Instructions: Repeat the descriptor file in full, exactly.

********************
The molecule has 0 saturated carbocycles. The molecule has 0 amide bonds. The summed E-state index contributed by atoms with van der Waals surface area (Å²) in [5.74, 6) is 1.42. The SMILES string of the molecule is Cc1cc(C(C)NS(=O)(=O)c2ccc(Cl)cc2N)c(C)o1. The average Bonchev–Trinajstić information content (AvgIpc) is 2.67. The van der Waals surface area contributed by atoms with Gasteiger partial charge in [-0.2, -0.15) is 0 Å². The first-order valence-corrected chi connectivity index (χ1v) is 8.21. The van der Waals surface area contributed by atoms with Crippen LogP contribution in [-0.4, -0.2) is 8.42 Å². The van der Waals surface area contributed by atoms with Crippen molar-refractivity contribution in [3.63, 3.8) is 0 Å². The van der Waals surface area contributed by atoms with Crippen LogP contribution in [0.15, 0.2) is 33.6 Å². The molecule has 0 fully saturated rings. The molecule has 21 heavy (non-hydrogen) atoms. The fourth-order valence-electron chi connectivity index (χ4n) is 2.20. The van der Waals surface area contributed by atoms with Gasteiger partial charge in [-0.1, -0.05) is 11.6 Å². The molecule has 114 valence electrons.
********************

The molecule has 0 saturated carbocycles. The molecule has 0 amide bonds. The summed E-state index contributed by atoms with van der Waals surface area (Å²) in [5.74, 6) is 1.42. The SMILES string of the molecule is Cc1cc(C(C)NS(=O)(=O)c2ccc(Cl)cc2N)c(C)o1. The average Bonchev–Trinajstić information content (AvgIpc) is 2.67. The van der Waals surface area contributed by atoms with Gasteiger partial charge in [-0.2, -0.15) is 0 Å². The first-order valence-corrected chi connectivity index (χ1v) is 8.21. The van der Waals surface area contributed by atoms with Crippen LogP contribution in [-0.4, -0.2) is 8.42 Å². The van der Waals surface area contributed by atoms with Crippen molar-refractivity contribution in [3.63, 3.8) is 0 Å². The van der Waals surface area contributed by atoms with Crippen LogP contribution in [0.15, 0.2) is 33.6 Å². The molecule has 0 fully saturated rings. The molecule has 21 heavy (non-hydrogen) atoms. The fourth-order valence-electron chi connectivity index (χ4n) is 2.20. The van der Waals surface area contributed by atoms with Gasteiger partial charge in [-0.1, -0.05) is 11.6 Å². The molecule has 114 valence electrons.